Judicial Precedent Methods of Avoiding Judicial Precedent
Lesson Objectives • I will be able to define the terms ‘overruling, ‘reversing’, ‘distinguishing’ and disapproving’ precedent • I will be able to identify and explain cases illustrating those terms
Distinguishing • This is the main device used by judges in all courts for avoiding precedent. • No two cases are the same so judges can regard the facts of the case as different. • This means they would not be bound by the existing precedent and creates a second binding precedent. • The previous precedent remains binding in cases of similar fact.
Balfour v Balfour and Merritt v Merritt • B v B (1919) – the Court of Appeal decided than an agreement made between a husband and wife for him to pay her £30 a month was not a legally binding agreement that could be enforced by the courts – there was a principle that unless otherwise stated, agreements between husband and wife are not intended to be legally binding. The wife failed in her claim
M v M (1971) – a husband and wife had separated and he agreed that he would sign over the matrimonial home if she continued to pay the mortgage. She did but he refused to sign it over. He relied on B v B, claiming that their agreement was not legally binding. The court distinguished B v B and disagreed with is argument stating that because they had already separated they had intended to create a legally binding contract. This was a new and distinct precedent, which now exists alongside B v B.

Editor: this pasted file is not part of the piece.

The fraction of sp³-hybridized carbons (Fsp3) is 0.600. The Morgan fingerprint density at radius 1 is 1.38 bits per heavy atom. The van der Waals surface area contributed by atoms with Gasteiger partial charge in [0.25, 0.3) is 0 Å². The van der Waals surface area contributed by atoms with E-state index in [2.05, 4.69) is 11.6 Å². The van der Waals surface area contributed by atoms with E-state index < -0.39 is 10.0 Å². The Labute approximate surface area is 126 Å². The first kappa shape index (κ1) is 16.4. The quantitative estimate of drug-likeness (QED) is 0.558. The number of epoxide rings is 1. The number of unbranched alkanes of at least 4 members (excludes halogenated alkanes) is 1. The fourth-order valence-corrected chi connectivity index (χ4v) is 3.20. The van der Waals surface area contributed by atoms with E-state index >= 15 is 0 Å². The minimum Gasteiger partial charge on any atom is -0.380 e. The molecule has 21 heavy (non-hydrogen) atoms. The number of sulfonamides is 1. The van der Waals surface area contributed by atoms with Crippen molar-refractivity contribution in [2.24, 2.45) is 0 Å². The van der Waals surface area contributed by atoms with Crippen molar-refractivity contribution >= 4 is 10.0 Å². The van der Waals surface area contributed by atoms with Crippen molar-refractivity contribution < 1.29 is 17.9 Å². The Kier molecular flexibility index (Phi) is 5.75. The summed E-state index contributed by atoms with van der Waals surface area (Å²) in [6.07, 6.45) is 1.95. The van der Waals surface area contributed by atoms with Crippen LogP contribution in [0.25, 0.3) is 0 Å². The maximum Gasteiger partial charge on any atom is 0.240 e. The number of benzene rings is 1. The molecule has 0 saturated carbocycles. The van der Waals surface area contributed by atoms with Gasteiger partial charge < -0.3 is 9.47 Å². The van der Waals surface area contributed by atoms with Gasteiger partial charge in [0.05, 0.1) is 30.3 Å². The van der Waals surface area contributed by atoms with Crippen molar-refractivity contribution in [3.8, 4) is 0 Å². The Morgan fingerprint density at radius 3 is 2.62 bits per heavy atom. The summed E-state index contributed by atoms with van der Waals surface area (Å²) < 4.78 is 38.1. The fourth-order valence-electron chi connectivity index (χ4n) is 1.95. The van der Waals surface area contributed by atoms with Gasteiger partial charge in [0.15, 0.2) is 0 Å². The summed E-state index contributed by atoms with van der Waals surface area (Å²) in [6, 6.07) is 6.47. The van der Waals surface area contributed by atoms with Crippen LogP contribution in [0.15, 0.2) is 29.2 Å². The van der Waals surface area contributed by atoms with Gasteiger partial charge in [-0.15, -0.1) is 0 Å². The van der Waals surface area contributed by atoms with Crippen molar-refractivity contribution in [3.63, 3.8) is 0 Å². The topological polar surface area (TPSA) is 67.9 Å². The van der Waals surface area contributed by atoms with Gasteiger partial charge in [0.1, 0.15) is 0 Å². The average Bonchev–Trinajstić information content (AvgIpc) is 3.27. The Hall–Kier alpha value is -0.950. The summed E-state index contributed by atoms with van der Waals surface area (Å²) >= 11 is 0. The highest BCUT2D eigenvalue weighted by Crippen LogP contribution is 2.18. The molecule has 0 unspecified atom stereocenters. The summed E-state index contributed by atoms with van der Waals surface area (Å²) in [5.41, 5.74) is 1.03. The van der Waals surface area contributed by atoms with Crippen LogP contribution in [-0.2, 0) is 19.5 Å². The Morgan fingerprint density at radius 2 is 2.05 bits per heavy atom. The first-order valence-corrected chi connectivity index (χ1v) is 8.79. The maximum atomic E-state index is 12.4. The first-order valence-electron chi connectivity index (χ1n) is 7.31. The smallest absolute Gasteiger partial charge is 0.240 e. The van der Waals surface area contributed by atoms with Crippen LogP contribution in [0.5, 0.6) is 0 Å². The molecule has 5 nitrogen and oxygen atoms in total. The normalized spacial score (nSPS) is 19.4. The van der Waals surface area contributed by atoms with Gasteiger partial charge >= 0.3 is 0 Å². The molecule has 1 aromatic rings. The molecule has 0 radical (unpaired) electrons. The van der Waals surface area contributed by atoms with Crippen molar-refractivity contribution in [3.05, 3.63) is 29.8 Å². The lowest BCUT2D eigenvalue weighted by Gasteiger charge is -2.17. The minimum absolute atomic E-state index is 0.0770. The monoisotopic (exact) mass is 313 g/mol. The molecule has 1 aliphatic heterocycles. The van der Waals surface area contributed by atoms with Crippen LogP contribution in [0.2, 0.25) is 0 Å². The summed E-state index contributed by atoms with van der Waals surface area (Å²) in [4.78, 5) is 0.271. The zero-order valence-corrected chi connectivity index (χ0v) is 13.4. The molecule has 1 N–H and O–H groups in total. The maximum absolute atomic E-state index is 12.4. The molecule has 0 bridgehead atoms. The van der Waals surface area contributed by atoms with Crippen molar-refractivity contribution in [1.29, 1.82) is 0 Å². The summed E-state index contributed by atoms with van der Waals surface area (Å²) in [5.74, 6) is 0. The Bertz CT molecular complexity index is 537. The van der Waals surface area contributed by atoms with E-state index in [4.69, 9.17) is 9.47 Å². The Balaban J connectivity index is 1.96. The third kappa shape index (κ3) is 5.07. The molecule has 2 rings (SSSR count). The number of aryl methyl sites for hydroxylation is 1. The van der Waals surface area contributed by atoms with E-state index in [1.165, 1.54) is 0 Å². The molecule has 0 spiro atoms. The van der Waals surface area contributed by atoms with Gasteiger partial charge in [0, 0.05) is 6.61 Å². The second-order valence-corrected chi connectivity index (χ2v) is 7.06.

Evans v Triplex Safety Glass Ltd (1936) distinguishing Donoghue v Stevenson (1932) • E v T – claimant sued car manufacturer for shattered car windscreen. The court distinguished D v S and di not hold the manufacturer liable. • In D v S there was no chance for anybody to tamper with the product before it reached the customer, unlike in E v T.
Overruling • This is when a higher court does not follow a precedent set in a previous case, either by a lower court or by itself. • An example is the House of Lords in Hedley Byrne v Heller and Partners (1964) overruling the Court of Appeal in Candler v Crane Christmas (1951) • They held that there can be liability for making a negligent mis-statement.
Reversing • This is similar to overruling, but occurs when a higher court does not follow a precedent set by a lower court in the same case. • It is where an appeal would reach the opposite decision to that of a lower court. • Fitzpatrick v Sterling House Association Ltd (2000) – CoA refused to allow the homosexual partner of the deceased tenant to take over tenancy as he could not be described as family required under the Rent Act 1977 • The HoL reversed the decision and held that he could on the principle that a same-sex partner could prove the familial link as required by he legislation.
Disapproving • Not a method of avoiding precedent but a mechanism which facilitates a departure from precedent in a future case. • When a judge disapproves of a precedent he/she makes clear that they believe it is wrong. • These disapproving comments are persuasive and may be followed by judges in future cases.
Anns v Merton London Borough Council (1978) – ratio decidendi of the HoL was that purchasers of defective buildings could recover compensation from local authorities when the defects were due to negligent inspections by the authority during construction • Murphy v Brentwood District Council (1990) – This case overruled the decision as the original decision was heavily disapproved.
Other methods • The exceptions in Young v Bristol Aeroplane Co. (1944) • The Practice Statement 1966